Music Video of the Day: Hear Me Out by Pixies (2020, dir by Maximilla Lukacs)

This is a gorgeous video.  The American landscape is haunting.  In this video’s YouTube description, the cinematography is credited to Leslie Satterfield.


Music Video of the Day: The Drugs Don’t Work, covered by Boh Doran (2020, dir by Jesse Hines)

Today’s music video of the day is for a cover of The Verve’s The Drugs Don’t Work.

I like the video.  It has definite drowning feel to it, which is appropriate for the song.


Music Video of the Day: Worth It by Beabadoobee (2020, dir by Bedroom)

I like this video, largely because — as our longtime readers should know by now — I have a thing for motels.  I find them to be fascinating.  Whenever I see a motel, I wonder what drama is going on in each and every room.  Seriously, the roadside motel is one of the greatest things that America has given the world.

This is a gorgeous, well-directed video, full of atmosphere.  It’s like Wes Anderson’s Psycho.


Music Video of the Day: I Like (the idea of) You by Tessa Violet (2019, dir by Jade Ehlers)

I danced for like an hour after I watched this video.

This video pays homage to Nancy Sinatra’s video for These Boots Are Made For Walkin and was choreographed by Kayla Kalbfleisch.


Music Video of the Day: No Sleep by Jessie Frye (2020, dir by Jessie Frye)

Jessie Frye is a singer from my hometown and personally, I think she definitely deserves to be better known.  So, as a part of my humble attempt to spread the word, here is her just released video for No Sleep.  This video has a new retro feel (it’s deliberately filmed to make it look like something you might stumble across on an old VHS tape) and it has a lot of nice shots of the Dallas skyline, which is something that I really appreciated.  You can always tell that a video’s been shot in Dallas when the Bank of America Plaza appears in all of its neon green glory.

Getting no sleep in Dallas?  That’s something to which I can relate.


Music Video of the Day: It’s Alright With Me, performed by Tom Waits (1990, directed by Jim Jarmusch)

Tom Waits recorded this version of Cole Porter’s It’s Alright With Me for Red Hot + Blue, a compilation album that was put together to benefit the Red Hot Organization, a non-profit organization that raises money for AIDS relief and education.

Probably the best known of the songs to come off of Red Hot + Blue was U2’s version of Night and Day.  However, Waits also brought his own unique style to Porter’s lyrics.  This video was directed by filmmaker Jim Jarmusch, who has also featured Waits in several of his films.


Music Video Of The Day: In Liverpool by Suzanne Vega (1992, directed by Howard Greenhaigh)

In this song from her 1992 album, 99.9F°, Suzanne Vega sings about a lost relationship.  Apparently, this song was inspired by a relationship that Vega actually had with someone who from Liverpool.  He and Vega met in America when she was 18 and they fell in love, just for their relationship to end when he had to return to his home.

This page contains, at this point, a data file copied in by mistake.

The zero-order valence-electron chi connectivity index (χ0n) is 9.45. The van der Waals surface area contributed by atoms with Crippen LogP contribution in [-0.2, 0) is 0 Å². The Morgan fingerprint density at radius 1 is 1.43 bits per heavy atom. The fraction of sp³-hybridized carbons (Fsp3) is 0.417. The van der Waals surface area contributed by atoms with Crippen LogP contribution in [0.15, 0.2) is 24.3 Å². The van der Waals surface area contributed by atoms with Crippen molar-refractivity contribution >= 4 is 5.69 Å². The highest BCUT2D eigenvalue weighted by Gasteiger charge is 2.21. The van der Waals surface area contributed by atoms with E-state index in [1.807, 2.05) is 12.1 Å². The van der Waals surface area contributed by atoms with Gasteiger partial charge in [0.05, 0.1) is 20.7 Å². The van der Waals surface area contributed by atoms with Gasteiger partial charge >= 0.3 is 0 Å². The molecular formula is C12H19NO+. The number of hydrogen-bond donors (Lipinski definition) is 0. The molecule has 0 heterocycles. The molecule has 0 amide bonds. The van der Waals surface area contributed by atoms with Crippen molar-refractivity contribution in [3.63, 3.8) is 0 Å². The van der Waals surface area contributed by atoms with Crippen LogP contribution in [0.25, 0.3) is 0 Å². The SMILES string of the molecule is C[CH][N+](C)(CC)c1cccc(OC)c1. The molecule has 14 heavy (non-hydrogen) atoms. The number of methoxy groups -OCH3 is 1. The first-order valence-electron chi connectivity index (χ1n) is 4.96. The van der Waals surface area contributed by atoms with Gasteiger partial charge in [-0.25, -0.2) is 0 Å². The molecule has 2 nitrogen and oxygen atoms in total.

Today, this song makes me think of my friends and family in the UK and how I look forward to someday getting to see them again.

This video was directed by Howard Greenhaigh.  Greenhaigh has several videos to his name but the one he’s probably best known for is Soundgarden’s Black Hole Sun.


Music Video of the Day: Signs, covered by Tesla (1990, directed by ????)

Tesla did not come up with this song on their own.  Instead, Signs was written by Les Emmerson in the late 60s and it was a hit for Five Man Electrical Band in 1970.  The song was inspired by a trip Emmerson took down Route 66.  While driving, Emmerson noticed that there were a lot of … you guessed it … signs!  Embraced by the “long-haired freaky” people mentioned in the opening lyrics, Signs became a surprise hit.

Twenty years later, the song was revived when Tesla performed an acoustic version of the song.  At the time, Tesla was the opening act for Motley Crue’s Dr. Feelgood tour but, because they had an off-day, the band booked an acoustic show.  Each member of the band picked a different song to perform.  Signs was selected by lead singer Jeff Keith, who grew up in Oklahoma and, as you can see in the video, had some definite thoughts when it came to signs blocking out the scenery (or “fucking up the scenery” as the band put it in the uncensored version of the song).

Signs is a good example of song that probably would have been forgotten if not for MTV.  When the song was originally released, it didn’t get much attention but the subsequent video proved to be popular and the song eventually became a hit.  The success of Signs led to other bands do acoustic shows and eventually MTV launching Unplugged.


Music Video of the Day: House of Fun by Madness (1982, directed by Dave Robinson)

This is probably one of the best songs ever written about a 16 year-old buying condoms before heading to a brothel (that would be the House of Fun referred to in the title).  Only Madness could have pulled it off.

This video was filmed at a Camden joke shop, a Kilburn chemist (or pharmacy), and a roller coaster in Great Yarmouth.  Reportedly, the band had to ride the roller coaster 54 times before director Dave Robinson was happy with the footage.


Music Video Of The Day: Blood Makes Noise by Suzanne Vega (1992, directed by Nico Beyer)

Blood Makes Noise was the 2nd single to be released from Suzanne Vega’s underrated 1992 album, 99.9F°.  Vega is a performer that deserved to be a bigger star than she was.  If you’re the right age, you remember Tom’s Diner but otherwise, I don’t feel like she ever got the type of success and recognition that she really deserved.

This video was directed by Nico Beyer, a German director who has worked extensively in advertising and who also directed music videos for The Verve, The Pet Shop Boys, They Might Be Giants, and others.